Use this URL to cite or link to this record in EThOS: https://ethos.bl.uk/OrderDetails.do?uin=uk.bl.ethos.397884
Title: Managing change in the Department of Health
Author: Griffiths, Ieuan Wynn
ISNI:       0000 0001 3520 2305
Awarding Body: University of Glamorgan
Current Institution: University of South Wales
Date of Award: 2001
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Abstract:
The methodology adopted was a synthesis of participatory action research (PAR) as proposed by Park (1999) and co-operative inquiry as proposed by Reason (1999), with the staff actively involved from the early stages both within my own Directorate and, to a lesser extent, the wider SWRO. The first stages of the data gathering and research (September 1996 to March 1999) were focused within the SWRO and, in particular, within the Finance and Information Directorate for which I was responsible. The Directorate comprised around 20 staff, mainly professionally qualified, out of a total 125 staff for the SWRO. A number of methods were employed for organisational data gathering as the organisation changed and developed. These included a repeated staff questionnaire based survey of staff attitudes and organisational aspects; interviews (internal and external); workshops and detailed discussions with staff, critical friends and my learning set. Material was also gathered from various other internal initiatives such as Investors in People and a number of reviews within the wider DH as the eight Regional Offices became absorbed into the larger organisation. In terms of gathering data on my own management practice, I employed a similar variety of approaches - personality questionnaires completed on me by staff, 360 degree feedback, interviews (internal and external), maintenance of a journal and input from the formal appraisal cycles. A majority of the methods themselves were familiar from ten years as a management consultant, although there was some difference of emphasis in application. Some quantitative techniques were used to handle data gathered from the questionnaires and personality profiles, but the objective of these was to isolate areas of interest to inform and focus the detailed interviews and developmental work. The basic approach remained qualitative. In the main, the Glaser & Strauss (1979) Grounded Theory approach was used to develop and handle the data - frequently recycling the results into the next set of workshops and discussions. Many discussions took place with the three critical friends within the SWRO (these were drawn from outside my Directorate): two were researching for MAs and one for an MBA in related areas, so their input was all the more valuable. Validation of the findings in respect of the organisation, in particular, was undertaken through the in-depth interviews with external stakeholders and a comparison with other review findings (internal literature). The whole range of specific developmental interventions with the staff included workshops, training courses, linkage with Personal Development Plans and appraisals - integrated into the Directorate business planning process. These actions were very much in line with the PAR approach in which the staff were willing and aware participants in the development work. Concepts of learning, 'Learning Organisations' and management were explored, with a balance struck between 'programmed knowledge' and 'questioning insight' development throughout the research period.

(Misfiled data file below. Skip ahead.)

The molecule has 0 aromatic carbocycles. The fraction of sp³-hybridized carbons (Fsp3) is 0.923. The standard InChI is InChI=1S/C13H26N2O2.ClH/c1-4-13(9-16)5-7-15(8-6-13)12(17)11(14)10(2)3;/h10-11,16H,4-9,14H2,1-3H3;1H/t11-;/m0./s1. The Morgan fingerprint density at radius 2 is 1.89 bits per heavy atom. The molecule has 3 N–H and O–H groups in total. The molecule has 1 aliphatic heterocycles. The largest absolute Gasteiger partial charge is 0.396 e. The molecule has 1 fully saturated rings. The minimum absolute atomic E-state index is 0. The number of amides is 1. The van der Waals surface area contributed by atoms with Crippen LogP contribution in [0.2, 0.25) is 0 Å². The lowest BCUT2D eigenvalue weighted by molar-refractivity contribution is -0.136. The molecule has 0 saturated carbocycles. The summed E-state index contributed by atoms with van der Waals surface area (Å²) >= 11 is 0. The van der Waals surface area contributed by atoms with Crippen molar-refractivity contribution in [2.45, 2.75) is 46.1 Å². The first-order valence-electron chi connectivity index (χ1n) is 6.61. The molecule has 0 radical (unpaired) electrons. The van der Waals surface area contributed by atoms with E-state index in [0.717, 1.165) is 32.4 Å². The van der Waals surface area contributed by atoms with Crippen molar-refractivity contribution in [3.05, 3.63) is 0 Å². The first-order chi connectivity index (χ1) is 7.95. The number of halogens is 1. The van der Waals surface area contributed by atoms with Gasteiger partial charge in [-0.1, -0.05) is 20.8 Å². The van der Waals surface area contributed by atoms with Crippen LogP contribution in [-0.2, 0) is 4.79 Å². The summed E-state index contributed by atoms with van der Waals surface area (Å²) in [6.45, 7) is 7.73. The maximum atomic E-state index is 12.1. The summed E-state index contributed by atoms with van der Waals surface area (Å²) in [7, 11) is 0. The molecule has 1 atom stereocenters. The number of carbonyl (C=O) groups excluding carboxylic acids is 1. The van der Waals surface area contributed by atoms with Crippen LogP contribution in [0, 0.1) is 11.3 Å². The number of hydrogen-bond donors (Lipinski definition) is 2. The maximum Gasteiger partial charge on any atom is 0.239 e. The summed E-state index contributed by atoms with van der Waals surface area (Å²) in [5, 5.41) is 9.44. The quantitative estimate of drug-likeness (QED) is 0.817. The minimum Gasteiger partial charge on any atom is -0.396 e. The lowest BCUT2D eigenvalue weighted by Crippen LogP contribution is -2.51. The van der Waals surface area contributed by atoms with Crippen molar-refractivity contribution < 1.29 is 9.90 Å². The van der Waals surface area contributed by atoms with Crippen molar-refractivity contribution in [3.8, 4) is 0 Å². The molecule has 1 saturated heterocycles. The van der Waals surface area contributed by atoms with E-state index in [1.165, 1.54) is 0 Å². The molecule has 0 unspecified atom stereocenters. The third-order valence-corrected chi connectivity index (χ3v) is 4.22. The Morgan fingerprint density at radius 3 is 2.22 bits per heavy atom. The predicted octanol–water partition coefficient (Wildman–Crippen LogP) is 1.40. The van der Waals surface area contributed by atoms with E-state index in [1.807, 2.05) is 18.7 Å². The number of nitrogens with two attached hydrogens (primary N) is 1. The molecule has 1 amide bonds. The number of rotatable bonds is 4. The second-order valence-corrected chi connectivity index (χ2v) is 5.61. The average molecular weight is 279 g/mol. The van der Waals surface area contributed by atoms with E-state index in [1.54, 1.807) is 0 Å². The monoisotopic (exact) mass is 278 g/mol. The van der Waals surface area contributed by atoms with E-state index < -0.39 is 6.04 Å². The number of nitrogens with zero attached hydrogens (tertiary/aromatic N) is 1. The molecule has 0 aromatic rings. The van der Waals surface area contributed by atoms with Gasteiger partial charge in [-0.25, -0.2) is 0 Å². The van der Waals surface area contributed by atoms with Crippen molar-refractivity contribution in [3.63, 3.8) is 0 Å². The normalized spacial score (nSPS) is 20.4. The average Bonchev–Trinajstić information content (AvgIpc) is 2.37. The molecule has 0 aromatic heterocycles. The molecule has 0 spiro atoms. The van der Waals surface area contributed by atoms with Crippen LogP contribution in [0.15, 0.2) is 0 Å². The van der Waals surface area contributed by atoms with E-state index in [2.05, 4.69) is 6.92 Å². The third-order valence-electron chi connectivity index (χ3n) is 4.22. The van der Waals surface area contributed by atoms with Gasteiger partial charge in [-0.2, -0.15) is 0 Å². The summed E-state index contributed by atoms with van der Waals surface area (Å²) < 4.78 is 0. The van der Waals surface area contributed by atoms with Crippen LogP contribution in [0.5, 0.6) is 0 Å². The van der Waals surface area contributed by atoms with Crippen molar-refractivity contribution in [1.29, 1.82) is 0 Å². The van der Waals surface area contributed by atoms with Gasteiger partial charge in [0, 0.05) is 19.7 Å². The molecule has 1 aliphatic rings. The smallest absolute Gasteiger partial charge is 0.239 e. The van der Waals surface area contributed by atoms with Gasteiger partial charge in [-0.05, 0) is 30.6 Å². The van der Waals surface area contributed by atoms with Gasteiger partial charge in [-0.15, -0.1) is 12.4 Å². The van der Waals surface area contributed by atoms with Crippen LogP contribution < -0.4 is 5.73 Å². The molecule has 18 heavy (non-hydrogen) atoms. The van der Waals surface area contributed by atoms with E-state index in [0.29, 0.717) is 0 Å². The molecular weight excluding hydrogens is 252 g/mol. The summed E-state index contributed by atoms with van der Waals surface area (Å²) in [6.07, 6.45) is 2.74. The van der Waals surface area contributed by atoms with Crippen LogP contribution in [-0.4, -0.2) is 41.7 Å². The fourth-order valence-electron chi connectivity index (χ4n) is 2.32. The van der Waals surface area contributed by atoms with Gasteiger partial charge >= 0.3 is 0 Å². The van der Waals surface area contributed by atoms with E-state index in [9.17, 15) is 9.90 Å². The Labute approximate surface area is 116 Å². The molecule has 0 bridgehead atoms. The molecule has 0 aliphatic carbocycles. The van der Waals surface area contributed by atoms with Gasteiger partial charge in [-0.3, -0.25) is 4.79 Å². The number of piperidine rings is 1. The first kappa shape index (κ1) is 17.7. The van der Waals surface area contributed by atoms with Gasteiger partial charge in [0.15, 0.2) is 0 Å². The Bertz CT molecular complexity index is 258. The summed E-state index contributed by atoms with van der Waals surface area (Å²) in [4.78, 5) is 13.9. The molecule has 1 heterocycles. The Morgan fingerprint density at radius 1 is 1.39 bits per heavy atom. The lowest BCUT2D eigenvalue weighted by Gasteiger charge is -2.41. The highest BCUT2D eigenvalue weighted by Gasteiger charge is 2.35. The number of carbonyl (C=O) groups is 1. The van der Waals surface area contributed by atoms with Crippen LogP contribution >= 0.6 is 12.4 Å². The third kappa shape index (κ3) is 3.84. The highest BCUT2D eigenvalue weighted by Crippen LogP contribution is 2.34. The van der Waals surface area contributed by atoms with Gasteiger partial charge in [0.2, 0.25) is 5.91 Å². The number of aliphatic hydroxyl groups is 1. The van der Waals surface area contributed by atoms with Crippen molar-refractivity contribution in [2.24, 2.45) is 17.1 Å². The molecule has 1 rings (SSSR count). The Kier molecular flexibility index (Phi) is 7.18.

Supervisor: Not available Sponsor: Not available
Qualification Name: Thesis (Ph.D.) Qualification Level: Doctoral
EThOS ID: uk.bl.ethos.397884  DOI: Not available
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